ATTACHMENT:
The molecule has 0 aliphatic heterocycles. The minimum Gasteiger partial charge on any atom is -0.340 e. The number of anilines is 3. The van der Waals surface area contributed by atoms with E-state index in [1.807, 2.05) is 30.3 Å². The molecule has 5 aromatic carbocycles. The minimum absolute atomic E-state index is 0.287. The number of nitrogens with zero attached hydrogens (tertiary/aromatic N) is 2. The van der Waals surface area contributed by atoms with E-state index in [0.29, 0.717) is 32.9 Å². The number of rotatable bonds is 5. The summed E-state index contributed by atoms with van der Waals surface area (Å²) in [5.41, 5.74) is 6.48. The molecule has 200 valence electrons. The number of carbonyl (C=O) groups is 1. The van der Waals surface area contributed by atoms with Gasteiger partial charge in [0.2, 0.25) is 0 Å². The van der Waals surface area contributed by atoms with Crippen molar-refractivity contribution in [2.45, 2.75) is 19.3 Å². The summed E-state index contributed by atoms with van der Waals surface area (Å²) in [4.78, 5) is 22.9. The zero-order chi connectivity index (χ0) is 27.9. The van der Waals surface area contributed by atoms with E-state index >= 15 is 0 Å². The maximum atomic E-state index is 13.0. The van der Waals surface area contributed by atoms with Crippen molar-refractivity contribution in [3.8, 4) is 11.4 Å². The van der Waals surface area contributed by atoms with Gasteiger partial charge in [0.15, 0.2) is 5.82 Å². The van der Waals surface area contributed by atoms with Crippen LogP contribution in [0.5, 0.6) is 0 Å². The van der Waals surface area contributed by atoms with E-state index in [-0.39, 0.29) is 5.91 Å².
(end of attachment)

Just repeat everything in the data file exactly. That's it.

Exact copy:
The molecule has 0 aliphatic heterocycles. The minimum Gasteiger partial charge on any atom is -0.340 e. The number of anilines is 3. The van der Waals surface area contributed by atoms with E-state index in [1.807, 2.05) is 30.3 Å². The molecule has 5 aromatic carbocycles. The minimum absolute atomic E-state index is 0.287. The number of nitrogens with zero attached hydrogens (tertiary/aromatic N) is 2. The van der Waals surface area contributed by atoms with E-state index in [0.29, 0.717) is 32.9 Å². The number of rotatable bonds is 5. The summed E-state index contributed by atoms with van der Waals surface area (Å²) in [5.41, 5.74) is 6.48. The molecule has 200 valence electrons. The number of carbonyl (C=O) groups is 1. The van der Waals surface area contributed by atoms with Gasteiger partial charge in [0.2, 0.25) is 0 Å². The van der Waals surface area contributed by atoms with Crippen molar-refractivity contribution in [2.45, 2.75) is 19.3 Å². The summed E-state index contributed by atoms with van der Waals surface area (Å²) in [4.78, 5) is 22.9. The zero-order chi connectivity index (χ0) is 27.9. The van der Waals surface area contributed by atoms with E-state index >= 15 is 0 Å². The maximum atomic E-state index is 13.0. The van der Waals surface area contributed by atoms with Crippen molar-refractivity contribution in [3.8, 4) is 11.4 Å². The van der Waals surface area contributed by atoms with Gasteiger partial charge in [0.15, 0.2) is 5.82 Å². The van der Waals surface area contributed by atoms with Crippen LogP contribution in [0.5, 0.6) is 0 Å². The van der Waals surface area contributed by atoms with E-state index in [-0.39, 0.29) is 5.91 Å².